The fight against climate change will not particularly benefit from the gigantic profits that the world's largest oil companies have made in 2022.
Estimates indicate that high profits will continue in this and the next few years, which is certainly good news for the largest oil producers, but not for meeting zero-carbon emission goals.
The five largest Western oil companies made a total profit of about 200 billion dollars, which is the highest in history.
Given that the increase in energy prices due to the Russian invasion of Ukraine largely contributes to such high profits, there was a certain moralistic narrative during the year that oil earnings actually constitute "war profiteering".
US President Joe Biden evaluated oil profits much more rationally, although angrily, in his recent State of the Union Address to Congress, saying that the profits of the oil giants are "outrageous".
“Big Oil just reported record profits. Last year, they made $200 billion in the midst of a global energy crisis. It’s outrageous”, said Biden.
Clearly, this has also been his reaction to last year's huge increase in fuel prices, when at one point the average price was $5 a gallon, for which his administration had no solution.
Biden, in a populist manner, objected to the oil companies and the fact that they use a large part of the profits to buy back their own stocks, rewarding their CEOs and shareholders.
That is why he advocates quadrupling the tax on corporate stock buybacks "to encourage long term investments instead”. But the real question remains: what are the oil giants actually investing in?
Profits go into new fossil fuel production
According to most of their strategies for the next ten years, investments would mainly go into new projects related to fossil fuels. This should concern everyone working on reducing emissions and stopping global warming, particularly governments.
According to S&P Global, total investment in fossil fuel projects last year was $450 billion, a full $100 billion more than in 2020.
The market clearly does not stimulate decarbonisation and the shift of the largest oil and gas producers to environmentally sustainable projects. On the contrary, it has been encouraging them to invest even more in traditional fuels, and there is no better proof of that than last year's record profits.
The Russian invasion of Ukraine, and particularly the withdrawal of some large oil companies from Russia (for example BP) have made investment plans more focused on the global south than before.
As for the US companies, these are primarily sites and facilities in Latin America, while Europeans have been increasingly investing in Africa.
The biggest current investment of Exxon Mobil, the leader in last year's profit with about 56 billion USD, is in Guyana in South America.
Exxon has been present there since 2015, when it discovered a large deposit, and has predicted that by 2030 it would become its largest operation and one of the 20 largest in the world.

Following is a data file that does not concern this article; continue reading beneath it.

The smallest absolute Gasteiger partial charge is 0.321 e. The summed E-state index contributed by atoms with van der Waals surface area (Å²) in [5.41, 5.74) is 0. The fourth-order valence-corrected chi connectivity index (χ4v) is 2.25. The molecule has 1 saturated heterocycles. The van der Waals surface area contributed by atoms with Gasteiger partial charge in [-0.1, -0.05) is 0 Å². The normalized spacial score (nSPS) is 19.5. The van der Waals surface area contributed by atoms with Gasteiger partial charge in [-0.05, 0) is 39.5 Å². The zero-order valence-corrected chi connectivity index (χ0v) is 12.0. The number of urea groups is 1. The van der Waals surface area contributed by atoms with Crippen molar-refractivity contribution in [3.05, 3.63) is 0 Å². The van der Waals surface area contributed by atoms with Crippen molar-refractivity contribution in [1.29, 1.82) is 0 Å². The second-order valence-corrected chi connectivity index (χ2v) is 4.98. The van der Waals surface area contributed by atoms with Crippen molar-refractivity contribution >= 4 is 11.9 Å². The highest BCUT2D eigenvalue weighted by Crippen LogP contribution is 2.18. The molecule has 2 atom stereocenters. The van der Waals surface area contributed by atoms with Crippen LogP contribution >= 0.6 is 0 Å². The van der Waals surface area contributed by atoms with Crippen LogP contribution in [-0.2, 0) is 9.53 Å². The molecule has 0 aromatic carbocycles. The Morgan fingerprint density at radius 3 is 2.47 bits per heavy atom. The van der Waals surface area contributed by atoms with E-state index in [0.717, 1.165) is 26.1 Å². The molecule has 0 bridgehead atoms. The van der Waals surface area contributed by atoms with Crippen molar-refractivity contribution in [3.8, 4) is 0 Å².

On the other hand, Italian Eni invests in oil projects in Libya, Shell and Equinor in Tanzania, and French Total in Mozambique and South Africa.
Green energy is unprofitable
Europeans and Americans, therefore, have the same strategy of expanding production, through new investments in deposits, exploitation and processing, and they have been reluctant to invest profits in low-carbon and ecologically sustainable projects. They are simply not profitable enough for them.
The Economist, however, noticed a difference in approach, where European companies have a little more consideration for green technologies and fuels, and states that in 2022, Europeans invested in about twenty low-carbon projects.
“Oil companies will complain that they didn’t get any reward in the market for being greener than Exxon”, said Rachel Kyte, dean of Tufts University’s Fletcher School and a former UN climate adviser for the FT.
“I don’t think that’s enough of an excuse, but I do think it asks a fundamental question of the strategies around the energy transition: how do we send signals in the market that show that we value this kind of oil and gas company better than another one?”
The global green goals are losing the race
The world's largest oil companies have paid lip service to accepting the goals of the Paris Climate Accords, which aim to lower global temperatures through the reduction of fossil fuel consumption.
However, their devotion does not stand a chance against the profits calculated at the end of the year.
“The reality is, fossil fuel is what runs the world today”, Chevron chief executive Mike Wirth, told the FT in a recent interview. “It’s going to run the world tomorrow and five years from now, 10 years from now, 20 years from now”.
Therefore, companies should not be expected to give up profit growth, and very reliable expectations that their investments in traditional fuels will pay off in the coming years.
There is no use in waiting for consumers to turn their backs on their products, as ecologically unjustified, because they simply have no alternative.
The only space left for governments and their environmental policies is to gradually discourage the consumption of fossil fuels through regulation, and at the same time encourage the use of renewable energy resources.
Those policies are expensive and at the same time risky for any government, because they inevitably confront the interests of large global companies. The global green transition will thus have to take much longer than was enshrined in all previous agreements on saving the planet from global warming.